• In regards to needing sacrifice for forgiveness, what about Romans 6:23 - "For the wages of sin is death, but the gift of God is eternal life in Christ Jesus our Lord." Surely if sacrifice is not necessary, then Jesus did not need to die? I'm contemplating asking another question to address this. – user640 May 28 '15 at 19:55
  • @Stacey, Christian texts state that it wasn't Jesus' "death", so much, that is significant, but his obedience unto death--even death on a cross, (Phil 1:8), and also that, obedience is better than Sacrifice. "*Samuel said, "Has the LORD as much delight in burnt offerings and sacrifices As in obeying the voice of the LORD? Behold, to obey is better than sacrifice, And to heed than the fat of rams, (1 Sam 15:22). Also, the issue of what happened "on the cross", is talked about here: hermeneutics.stackexchange.com/questions/18632/… – elika kohen May 28 '15 at 22:00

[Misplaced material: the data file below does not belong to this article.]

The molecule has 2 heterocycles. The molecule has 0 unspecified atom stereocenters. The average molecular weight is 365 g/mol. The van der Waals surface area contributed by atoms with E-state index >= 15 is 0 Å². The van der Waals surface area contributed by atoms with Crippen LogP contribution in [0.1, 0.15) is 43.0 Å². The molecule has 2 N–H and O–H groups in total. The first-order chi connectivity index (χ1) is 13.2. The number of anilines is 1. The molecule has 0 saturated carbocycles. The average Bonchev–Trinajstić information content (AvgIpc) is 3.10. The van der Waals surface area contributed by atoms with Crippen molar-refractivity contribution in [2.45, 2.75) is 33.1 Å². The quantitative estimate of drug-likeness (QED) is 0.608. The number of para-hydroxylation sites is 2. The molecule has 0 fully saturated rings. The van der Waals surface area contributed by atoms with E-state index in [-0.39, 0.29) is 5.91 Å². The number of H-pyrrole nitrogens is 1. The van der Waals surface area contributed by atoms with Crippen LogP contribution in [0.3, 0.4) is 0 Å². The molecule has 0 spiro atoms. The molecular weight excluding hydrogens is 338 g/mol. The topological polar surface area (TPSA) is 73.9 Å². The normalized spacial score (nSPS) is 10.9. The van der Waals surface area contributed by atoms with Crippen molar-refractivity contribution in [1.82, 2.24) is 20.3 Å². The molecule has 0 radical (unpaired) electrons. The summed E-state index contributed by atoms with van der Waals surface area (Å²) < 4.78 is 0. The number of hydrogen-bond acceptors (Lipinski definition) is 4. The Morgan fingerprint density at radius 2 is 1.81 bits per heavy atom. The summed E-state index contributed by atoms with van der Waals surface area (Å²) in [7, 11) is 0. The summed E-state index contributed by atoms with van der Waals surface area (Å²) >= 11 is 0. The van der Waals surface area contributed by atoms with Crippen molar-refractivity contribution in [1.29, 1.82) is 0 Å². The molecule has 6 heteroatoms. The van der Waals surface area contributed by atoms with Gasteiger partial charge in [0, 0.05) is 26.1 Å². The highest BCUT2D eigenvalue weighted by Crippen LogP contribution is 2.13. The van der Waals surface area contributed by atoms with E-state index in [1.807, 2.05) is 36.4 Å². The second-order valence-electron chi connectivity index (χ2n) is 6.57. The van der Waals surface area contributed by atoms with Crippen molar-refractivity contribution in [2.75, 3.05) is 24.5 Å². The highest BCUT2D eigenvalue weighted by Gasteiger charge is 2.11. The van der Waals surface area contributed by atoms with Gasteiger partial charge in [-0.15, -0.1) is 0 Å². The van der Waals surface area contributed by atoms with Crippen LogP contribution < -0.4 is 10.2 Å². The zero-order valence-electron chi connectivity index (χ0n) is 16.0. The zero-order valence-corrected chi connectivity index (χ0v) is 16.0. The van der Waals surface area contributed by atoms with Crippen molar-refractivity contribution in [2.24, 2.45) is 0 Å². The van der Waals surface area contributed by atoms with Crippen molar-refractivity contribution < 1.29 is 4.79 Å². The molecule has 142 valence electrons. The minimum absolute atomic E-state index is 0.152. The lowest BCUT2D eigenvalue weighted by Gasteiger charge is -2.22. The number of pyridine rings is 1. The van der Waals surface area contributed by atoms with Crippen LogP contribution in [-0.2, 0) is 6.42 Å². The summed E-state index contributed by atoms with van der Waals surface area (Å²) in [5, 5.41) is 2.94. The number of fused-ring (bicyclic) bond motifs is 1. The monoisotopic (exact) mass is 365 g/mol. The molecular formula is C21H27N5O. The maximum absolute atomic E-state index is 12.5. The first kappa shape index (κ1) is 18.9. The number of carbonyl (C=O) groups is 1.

• @e.s.kohen I disagree with your assertion. Surely, the Christus Victor atonement theory says what you assert, but I disagree about it being the best use of the word "Christian". I think the problem you have is that you read certain passages without looking through the lens of scripture, particularly Hewbrews 9:23. I would argue vociferously that the death of Christ was intrinsic to salvation, though not the entirety of what happened on the cross. If we allow Hebrews 9:23 to speak for itself, you can then interpret the other passages more fully and more correctly. – mbm29414 May 29 '15 at 2:43